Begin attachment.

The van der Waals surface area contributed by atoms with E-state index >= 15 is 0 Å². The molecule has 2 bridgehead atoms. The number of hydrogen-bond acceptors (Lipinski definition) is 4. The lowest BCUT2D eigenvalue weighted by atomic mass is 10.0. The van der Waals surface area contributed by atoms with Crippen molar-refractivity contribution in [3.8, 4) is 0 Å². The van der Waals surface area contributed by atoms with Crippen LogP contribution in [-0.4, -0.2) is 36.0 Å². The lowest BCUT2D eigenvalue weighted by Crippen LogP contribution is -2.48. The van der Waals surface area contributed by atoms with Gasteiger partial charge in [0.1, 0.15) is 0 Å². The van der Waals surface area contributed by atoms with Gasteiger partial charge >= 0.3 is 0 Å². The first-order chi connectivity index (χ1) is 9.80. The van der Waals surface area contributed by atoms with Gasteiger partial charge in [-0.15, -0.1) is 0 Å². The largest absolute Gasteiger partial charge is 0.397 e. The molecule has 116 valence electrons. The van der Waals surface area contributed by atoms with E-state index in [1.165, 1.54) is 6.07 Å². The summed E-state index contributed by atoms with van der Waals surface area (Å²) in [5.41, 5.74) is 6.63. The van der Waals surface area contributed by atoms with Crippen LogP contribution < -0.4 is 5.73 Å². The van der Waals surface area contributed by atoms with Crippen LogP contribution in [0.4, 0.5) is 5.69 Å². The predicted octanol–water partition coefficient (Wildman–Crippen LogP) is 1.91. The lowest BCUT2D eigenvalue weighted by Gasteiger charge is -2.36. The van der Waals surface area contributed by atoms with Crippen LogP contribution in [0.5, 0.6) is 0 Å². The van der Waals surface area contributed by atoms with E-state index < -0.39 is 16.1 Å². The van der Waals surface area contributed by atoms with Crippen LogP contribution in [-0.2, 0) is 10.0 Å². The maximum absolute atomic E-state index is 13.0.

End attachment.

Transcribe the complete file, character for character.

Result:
The van der Waals surface area contributed by atoms with E-state index >= 15 is 0 Å². The molecule has 2 bridgehead atoms. The number of hydrogen-bond acceptors (Lipinski definition) is 4. The lowest BCUT2D eigenvalue weighted by atomic mass is 10.0. The van der Waals surface area contributed by atoms with Crippen molar-refractivity contribution in [3.8, 4) is 0 Å². The van der Waals surface area contributed by atoms with Crippen LogP contribution in [-0.4, -0.2) is 36.0 Å². The lowest BCUT2D eigenvalue weighted by Crippen LogP contribution is -2.48. The van der Waals surface area contributed by atoms with Gasteiger partial charge in [0.1, 0.15) is 0 Å². The van der Waals surface area contributed by atoms with Gasteiger partial charge >= 0.3 is 0 Å². The first-order chi connectivity index (χ1) is 9.80. The van der Waals surface area contributed by atoms with Gasteiger partial charge in [-0.15, -0.1) is 0 Å². The largest absolute Gasteiger partial charge is 0.397 e. The molecule has 116 valence electrons. The van der Waals surface area contributed by atoms with E-state index in [1.165, 1.54) is 6.07 Å². The summed E-state index contributed by atoms with van der Waals surface area (Å²) in [5.41, 5.74) is 6.63. The van der Waals surface area contributed by atoms with Crippen LogP contribution < -0.4 is 5.73 Å². The van der Waals surface area contributed by atoms with Crippen LogP contribution in [0.4, 0.5) is 5.69 Å². The predicted octanol–water partition coefficient (Wildman–Crippen LogP) is 1.91. The lowest BCUT2D eigenvalue weighted by Gasteiger charge is -2.36. The van der Waals surface area contributed by atoms with Crippen LogP contribution in [0.5, 0.6) is 0 Å². The van der Waals surface area contributed by atoms with E-state index < -0.39 is 16.1 Å². The van der Waals surface area contributed by atoms with Crippen LogP contribution in [-0.2, 0) is 10.0 Å². The maximum absolute atomic E-state index is 13.0.